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Corretja Eyes CTL Title on India Trip

Published: 06th November 2015 06:58 AM  |   Last Updated: 06th November 2015 06:58 AM   |  A+A-

CHENNAI: It’s 2005. Two-time French Open runner-up Alex Corretja is diagnosed with macular haemorrhage in his left eye. Surgery rids him of the ailment, but the Spaniard can’t see well enough to compete professionally. It’s time to call it a career. With the year-end championships, Davis Cup and Olympic medal (bronze in doubles) to his name, the former World No 2 exits with his held high.

It’s 2015. A 41-year-old Corretja makes his Champions Tour debut in Mallorca. Vision recovered, he overcomes one-time rivals Henri Leconte, Tim Henman and Thomas Enqvist to emerge champion. Maybe he still has something left to offer?

Corretja.jpgThree weeks hence, Corretja’s eyes are now focussed on a different kind of prize — the Champions Tennis League (CTL) trophy. The second season of Vijay Amritraj’s brainchild will be held from November 23 to December 6 across six cities. Corretja is the legend with Nagpur Orangers. Interestingly, he has never been to India, despite numerous opportunities to participate at the Chennai Open.

“It’s a shame that I’ve not visited India before. I got many offers to show up in Chennai, but hardly played events in the first week of the year, so that never happened. Hopefully, the CTL will allow me to savour the country. I’d like that very much,” he said from Barcelona.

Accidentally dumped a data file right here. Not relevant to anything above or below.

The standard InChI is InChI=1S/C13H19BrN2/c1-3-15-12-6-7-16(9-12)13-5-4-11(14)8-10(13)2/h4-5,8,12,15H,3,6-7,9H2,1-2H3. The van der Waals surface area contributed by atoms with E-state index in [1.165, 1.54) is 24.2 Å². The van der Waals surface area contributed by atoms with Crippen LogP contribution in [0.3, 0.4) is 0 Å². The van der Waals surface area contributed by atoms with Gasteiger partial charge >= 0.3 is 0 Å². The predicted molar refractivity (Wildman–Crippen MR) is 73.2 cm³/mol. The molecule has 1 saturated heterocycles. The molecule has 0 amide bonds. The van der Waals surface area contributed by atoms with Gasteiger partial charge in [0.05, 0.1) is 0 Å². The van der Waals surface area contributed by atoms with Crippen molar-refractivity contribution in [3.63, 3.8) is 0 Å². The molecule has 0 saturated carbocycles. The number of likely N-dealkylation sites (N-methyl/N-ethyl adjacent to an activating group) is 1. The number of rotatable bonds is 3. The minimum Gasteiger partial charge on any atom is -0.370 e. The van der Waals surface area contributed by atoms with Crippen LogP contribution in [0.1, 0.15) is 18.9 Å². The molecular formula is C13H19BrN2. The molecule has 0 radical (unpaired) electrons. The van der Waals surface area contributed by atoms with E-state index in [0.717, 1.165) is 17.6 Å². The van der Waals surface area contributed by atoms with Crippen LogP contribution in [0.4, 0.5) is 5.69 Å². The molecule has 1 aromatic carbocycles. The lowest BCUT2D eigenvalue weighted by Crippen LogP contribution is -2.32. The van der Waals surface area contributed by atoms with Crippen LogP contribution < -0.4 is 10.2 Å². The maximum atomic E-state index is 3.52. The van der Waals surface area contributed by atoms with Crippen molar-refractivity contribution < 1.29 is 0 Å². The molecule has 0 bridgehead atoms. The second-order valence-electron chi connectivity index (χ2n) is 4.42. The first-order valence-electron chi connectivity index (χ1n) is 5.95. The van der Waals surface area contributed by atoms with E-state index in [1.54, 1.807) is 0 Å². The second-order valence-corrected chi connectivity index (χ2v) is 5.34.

Quizzed about what attracted him to the fledgling league, he says it’s nice to be able to compete with foes-turned-friends. “It’ll be enjoyable for both players and fans and I’m expecting good competition, spirit and crowds. The point is such combined events help promote a Davis Cup-like atmosphere, which is lacking on the day-to-day tour. Sometimes, the lone wolf needs to experience the nurture and care a family provides.”

Coming from a country that boasts n-number of players in the top 100 at any given point, he laments the fact that current economy troubles have had an impact and reduced the flow of fine talent. “It’s hard because we had upto 35 players in the top 100 at one point, but now it’s only 14,” he opined.

The former Davis Cup skipper mentored Andy Murray from 2008 to 2011, drawing on his own experience in Major finals to help bring the Scot up to speed.

Although he wasn’t able to crack the code back then, Murray’s subsequent success has pleased him. “I did my best to help him and he imbibed as much as possible.”



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